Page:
Anthony Atala asks, „Can we grow organs instead of transplanting them?” His lab at the Wake Forest Institute for Regenerative Medicine is doing just that — engineering over 30 tissues and whole organs.
Anthony Atala is the director of the Wake Forest Institute for Regenerative Medicine, where his work focuses on growing and regenerating tissues and organs.
His team engineered the first lab-grown organ to be implanted into a human — a bladder — and is developing experimental fabrication technology that can „print” human tissue on demand.
In 2007, Atala and a team of Harvard University researchers showed that stem cells can be harvested from the amniotic fluid of pregnant women.
This and other breakthroughs in the development of smart bio-materials and tissue fabrication technology promises to revolutionize the practice of medicine.
Dr. Atala is a recipient of awards, including the US Congress funded Christopher Columbus Foundation Award, bestowed on a living American who is currently working on a discovery that will significantly affect society, the World Technology Award in Health and Medicine, the Samuel D. Gross Prize in Surgical Research, the Innovation Award from the Society of Manufacturing Engineers, the Rocovich Gold Medal, and the Edison Science/Medical Award for work in 3D Bioprinting.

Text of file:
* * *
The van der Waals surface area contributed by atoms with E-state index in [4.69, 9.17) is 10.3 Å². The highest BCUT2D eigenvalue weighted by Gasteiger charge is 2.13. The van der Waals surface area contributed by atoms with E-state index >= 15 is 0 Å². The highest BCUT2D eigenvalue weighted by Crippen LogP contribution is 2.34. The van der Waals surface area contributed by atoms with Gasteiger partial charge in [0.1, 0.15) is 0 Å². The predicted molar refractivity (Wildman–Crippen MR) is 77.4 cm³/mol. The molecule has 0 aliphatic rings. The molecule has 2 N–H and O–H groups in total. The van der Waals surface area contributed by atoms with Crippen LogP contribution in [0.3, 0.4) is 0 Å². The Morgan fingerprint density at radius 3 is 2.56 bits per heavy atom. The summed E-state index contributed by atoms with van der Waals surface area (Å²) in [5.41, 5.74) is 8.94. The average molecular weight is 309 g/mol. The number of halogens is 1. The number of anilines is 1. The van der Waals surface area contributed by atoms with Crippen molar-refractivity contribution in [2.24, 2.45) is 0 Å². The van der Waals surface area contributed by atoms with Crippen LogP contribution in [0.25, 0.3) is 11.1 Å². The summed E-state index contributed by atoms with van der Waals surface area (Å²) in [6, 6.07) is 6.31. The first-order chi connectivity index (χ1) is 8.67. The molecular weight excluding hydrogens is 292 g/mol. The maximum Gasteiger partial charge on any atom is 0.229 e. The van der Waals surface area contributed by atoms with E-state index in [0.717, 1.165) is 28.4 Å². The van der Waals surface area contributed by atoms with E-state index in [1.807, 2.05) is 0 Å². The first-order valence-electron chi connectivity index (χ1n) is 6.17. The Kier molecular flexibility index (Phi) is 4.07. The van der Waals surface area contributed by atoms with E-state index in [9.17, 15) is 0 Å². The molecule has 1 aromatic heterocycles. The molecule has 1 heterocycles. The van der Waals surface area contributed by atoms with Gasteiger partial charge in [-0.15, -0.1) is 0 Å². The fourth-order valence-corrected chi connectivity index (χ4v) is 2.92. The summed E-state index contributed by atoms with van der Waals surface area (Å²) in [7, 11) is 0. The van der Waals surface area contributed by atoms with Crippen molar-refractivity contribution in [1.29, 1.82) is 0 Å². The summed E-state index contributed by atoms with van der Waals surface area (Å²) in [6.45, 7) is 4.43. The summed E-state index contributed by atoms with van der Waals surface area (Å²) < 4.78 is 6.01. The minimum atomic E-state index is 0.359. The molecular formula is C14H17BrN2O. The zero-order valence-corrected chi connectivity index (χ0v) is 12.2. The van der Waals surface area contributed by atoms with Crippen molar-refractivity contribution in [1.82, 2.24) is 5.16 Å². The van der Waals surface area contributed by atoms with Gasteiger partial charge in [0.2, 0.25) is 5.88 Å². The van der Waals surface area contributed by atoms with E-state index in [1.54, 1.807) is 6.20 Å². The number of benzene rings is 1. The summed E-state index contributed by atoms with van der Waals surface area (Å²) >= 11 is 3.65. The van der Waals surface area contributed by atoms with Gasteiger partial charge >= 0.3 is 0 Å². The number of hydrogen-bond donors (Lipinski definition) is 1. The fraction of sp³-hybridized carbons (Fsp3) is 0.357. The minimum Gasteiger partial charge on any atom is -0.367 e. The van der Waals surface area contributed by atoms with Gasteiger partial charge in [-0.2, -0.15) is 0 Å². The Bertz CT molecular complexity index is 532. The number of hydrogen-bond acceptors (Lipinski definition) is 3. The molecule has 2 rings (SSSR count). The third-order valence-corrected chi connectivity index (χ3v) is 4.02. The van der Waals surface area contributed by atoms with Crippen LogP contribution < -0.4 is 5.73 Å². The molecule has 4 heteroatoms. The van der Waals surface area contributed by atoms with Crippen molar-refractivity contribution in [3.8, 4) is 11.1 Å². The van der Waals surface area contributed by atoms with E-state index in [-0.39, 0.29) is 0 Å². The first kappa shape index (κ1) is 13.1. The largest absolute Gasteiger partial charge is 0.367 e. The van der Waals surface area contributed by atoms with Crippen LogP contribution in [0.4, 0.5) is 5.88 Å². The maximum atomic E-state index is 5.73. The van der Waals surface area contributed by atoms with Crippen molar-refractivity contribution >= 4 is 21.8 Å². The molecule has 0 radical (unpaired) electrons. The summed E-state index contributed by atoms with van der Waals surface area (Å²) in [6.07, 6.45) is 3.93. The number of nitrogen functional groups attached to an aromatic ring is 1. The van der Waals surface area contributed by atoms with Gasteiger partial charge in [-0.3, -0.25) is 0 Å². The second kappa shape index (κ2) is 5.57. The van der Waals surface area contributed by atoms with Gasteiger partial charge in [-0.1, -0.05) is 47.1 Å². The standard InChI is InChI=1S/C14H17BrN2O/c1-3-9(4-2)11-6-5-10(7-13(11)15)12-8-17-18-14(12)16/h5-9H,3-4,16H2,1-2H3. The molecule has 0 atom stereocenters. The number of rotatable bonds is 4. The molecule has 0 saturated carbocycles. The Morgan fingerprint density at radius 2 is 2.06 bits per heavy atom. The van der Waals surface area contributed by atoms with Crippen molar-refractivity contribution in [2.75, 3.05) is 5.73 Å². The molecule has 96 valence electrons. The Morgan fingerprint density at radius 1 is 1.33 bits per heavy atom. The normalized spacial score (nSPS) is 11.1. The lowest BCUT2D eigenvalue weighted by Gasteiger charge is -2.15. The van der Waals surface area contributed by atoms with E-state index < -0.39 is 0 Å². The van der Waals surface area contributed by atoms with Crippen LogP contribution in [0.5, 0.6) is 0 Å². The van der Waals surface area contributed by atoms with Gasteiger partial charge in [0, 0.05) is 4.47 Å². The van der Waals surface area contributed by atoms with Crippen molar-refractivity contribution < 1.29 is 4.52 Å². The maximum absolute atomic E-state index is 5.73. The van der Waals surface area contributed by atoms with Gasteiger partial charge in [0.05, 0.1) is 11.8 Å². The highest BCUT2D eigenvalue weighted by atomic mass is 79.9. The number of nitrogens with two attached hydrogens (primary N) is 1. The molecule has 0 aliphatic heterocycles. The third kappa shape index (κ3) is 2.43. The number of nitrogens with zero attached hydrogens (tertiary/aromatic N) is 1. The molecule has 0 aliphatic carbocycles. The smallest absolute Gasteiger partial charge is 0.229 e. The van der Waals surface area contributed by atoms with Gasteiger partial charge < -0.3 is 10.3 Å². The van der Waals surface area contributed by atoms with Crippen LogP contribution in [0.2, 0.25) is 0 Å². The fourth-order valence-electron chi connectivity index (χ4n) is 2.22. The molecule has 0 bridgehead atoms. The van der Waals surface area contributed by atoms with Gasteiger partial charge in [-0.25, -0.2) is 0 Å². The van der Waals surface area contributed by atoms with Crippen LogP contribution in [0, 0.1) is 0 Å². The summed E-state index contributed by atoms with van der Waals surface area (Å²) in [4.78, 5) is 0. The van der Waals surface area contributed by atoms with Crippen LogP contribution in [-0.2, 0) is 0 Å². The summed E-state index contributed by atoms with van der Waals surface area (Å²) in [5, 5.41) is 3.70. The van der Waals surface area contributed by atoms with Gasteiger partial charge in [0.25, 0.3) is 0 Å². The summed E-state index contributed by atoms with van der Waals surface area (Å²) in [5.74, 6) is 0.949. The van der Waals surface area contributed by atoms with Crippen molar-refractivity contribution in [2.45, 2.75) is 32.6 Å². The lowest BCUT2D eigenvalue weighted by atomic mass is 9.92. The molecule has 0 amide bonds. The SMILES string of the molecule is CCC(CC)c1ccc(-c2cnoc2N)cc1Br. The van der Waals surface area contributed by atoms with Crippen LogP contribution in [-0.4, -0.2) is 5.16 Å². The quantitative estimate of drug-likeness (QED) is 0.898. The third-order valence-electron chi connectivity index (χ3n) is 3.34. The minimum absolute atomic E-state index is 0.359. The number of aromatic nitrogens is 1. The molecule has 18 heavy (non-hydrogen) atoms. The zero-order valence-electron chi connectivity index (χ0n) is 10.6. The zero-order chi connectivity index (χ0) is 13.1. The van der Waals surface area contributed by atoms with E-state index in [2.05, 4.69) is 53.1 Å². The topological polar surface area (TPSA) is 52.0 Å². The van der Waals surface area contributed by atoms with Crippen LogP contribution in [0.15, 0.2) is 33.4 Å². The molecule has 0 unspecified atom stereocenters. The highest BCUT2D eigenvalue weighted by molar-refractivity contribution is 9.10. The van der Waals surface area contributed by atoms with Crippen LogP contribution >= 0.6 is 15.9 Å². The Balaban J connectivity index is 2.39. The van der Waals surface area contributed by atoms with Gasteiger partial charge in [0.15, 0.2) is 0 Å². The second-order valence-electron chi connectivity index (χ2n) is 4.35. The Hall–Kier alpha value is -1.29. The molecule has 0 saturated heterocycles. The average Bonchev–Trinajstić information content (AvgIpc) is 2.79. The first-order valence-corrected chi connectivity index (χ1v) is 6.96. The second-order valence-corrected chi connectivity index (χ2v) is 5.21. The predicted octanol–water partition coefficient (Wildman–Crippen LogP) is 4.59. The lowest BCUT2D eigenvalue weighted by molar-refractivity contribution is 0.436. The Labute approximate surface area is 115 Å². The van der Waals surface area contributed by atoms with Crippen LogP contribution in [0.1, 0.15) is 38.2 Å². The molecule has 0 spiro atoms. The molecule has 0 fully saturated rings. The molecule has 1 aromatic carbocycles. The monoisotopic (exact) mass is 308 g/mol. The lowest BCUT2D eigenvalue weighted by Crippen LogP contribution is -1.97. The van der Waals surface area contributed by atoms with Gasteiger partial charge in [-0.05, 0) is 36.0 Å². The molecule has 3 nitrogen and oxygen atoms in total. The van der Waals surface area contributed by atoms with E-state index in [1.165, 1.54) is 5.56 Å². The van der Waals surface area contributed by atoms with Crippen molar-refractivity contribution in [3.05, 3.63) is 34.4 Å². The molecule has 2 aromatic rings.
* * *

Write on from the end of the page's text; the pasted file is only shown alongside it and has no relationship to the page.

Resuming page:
In 2011 he was elected to the Institute of Medicine of the National Academy of Sciences, and in 2014 was inducted to the National Academy of Inventors as a Charter Fellow.
Dr. Atala’s work was listed as Time Magazine’s top 10 medical breakthroughs of the year, and as Discover Magazine’s Number 1 Top Science Story of the Year in the field of medicine in 2007.
He serves on the Editorial Board of the scientific journal Rejuvenation Research.
Theoretical physicist and Nobel Prize Winner in Physics.
Geographer, historian, anthropologist and author, Pulitzer Prize Winner.
American experimental physicist.
2017 Nobel Prize Winner in Physics.
British-American structural biologist.
2009 Nobel Prize Winner in Chemistry and current...